"4. Of Dorsettshire.

"5. Of Worcestershire.

"6. Of Buckinghamshire.

"7. Lancashire.

"8. Of Pembrookeshire.

"9. The Names of Recusants of Staffordshire."

All which were read particularly.

and for securing the King.

Next, his Lordship reported further, "That the House of Commons offered another Paper to their Lordships Consideration, desiring them to join with the House of Commons for securing of the King at this Time; which Paper was read, in hæc verba: videlicet,

"The Lords and Commons assembled in Parliament, having received Informations of dangerous Designs and Practices by Priests and Jesuits, and ill-affected Persons, to disturb the Peace of this State, and the Proceedings of Parliament, and to attempt upon the Persons of many of the Members of both Houses; and well knowing that there is no Way to prevent the Mischief which the Malice of such Men may suddenly bring upon this Realm, to the utter Subversion of our Religion, Laws, and Liberties, but by putting the Kingdom into a Posture of Defence, and so to be ready upon all Occasions to oppose Force to Force; they the Lords and Commons have thought fit to appoint and ordain, and do hereby appoint and ordain, the Earl of Essex to have the Trained Bands of the several Counties in Readiness, and do hereby give him Power to command them, whensoever there shall be Need, to march, and gather themselves into a Body, and to oppose and set upon all those who shall attempt or do any Thing, which may be prejudicial to the public Peace, or dangerous to the Parliament in general, or to any of the Members of Parliament in particular; and they the said Lords and Commons do likewise hereby require and enjoin all the Trained Bands of the several Counties, and every particular Person who is Officer or Soldier of these Trained Bands, to be obedient to the Commands of the said Earl, as they will answer the contrary at their Perils.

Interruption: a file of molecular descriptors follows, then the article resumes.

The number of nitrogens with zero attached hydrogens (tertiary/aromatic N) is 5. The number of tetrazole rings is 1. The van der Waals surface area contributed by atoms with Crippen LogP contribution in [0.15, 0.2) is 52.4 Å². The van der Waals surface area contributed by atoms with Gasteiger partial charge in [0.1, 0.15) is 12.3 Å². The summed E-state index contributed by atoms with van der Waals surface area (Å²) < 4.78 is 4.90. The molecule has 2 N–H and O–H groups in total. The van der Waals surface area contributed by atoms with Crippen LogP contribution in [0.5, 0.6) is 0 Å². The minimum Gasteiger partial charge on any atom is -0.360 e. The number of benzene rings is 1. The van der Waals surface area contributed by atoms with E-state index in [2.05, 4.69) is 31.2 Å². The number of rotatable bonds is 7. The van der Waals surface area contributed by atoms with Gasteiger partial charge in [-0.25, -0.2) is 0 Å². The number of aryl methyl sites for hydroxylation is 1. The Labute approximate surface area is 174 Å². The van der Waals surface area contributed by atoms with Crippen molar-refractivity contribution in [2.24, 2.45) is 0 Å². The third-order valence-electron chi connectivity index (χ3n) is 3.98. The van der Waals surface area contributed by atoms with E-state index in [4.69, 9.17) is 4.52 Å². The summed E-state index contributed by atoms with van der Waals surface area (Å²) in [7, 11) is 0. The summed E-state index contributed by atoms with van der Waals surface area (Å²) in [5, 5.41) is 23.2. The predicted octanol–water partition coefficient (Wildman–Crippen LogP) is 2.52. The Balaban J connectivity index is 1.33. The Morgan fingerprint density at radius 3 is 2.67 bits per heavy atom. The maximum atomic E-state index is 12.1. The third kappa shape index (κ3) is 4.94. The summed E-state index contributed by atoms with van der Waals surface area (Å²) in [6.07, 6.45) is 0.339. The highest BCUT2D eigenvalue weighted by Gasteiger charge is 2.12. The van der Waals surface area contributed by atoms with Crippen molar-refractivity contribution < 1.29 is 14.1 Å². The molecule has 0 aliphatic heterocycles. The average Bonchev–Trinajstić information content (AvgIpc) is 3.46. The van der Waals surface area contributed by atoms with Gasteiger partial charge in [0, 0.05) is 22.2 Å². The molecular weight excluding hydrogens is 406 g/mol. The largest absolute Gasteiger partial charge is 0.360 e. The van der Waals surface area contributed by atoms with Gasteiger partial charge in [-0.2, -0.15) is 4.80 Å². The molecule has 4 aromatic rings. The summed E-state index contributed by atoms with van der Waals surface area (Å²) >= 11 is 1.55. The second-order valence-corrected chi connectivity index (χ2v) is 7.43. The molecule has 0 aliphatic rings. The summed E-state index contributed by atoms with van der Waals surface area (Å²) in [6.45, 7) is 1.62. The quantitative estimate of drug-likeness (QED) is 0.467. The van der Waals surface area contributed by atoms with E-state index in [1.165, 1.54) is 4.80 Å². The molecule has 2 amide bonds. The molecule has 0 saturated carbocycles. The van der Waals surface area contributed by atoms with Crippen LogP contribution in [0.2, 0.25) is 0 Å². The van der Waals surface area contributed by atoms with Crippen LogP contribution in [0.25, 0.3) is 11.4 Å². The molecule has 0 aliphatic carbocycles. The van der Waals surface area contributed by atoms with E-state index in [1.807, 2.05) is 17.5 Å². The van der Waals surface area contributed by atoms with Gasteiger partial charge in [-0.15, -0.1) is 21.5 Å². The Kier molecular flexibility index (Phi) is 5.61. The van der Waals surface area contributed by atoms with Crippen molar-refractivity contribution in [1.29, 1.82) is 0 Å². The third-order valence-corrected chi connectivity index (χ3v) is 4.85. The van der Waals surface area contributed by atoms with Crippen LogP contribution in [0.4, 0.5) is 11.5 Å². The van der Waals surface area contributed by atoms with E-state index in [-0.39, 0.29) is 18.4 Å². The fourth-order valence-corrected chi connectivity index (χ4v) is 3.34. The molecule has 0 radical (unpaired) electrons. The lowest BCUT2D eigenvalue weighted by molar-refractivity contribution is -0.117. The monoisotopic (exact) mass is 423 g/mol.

Message from the H. C. for a Conference about the Safety of the Kingdom.

A Message was brought from the House of Commons, by Sir William Armyn, Baronet:

To desire a Free Conference, by a Committee of both Houses, touching the Safety of the Kingdom.

The Answer hereunto returned was:


That this House will give a Meeting presently, as is desired, in the Painted Chamber.

Lords not to depart till the House adjourns.

The Peers were enjoined not to depart the House until it be adjourned, without Leave of the House.

Conference reported.

Then this House was adjourned during Pleasure, and the Lords went to the Conference; which being ended, the House was resumed; and the Lord Keeper reported the Conference, to this Effect: videlicet,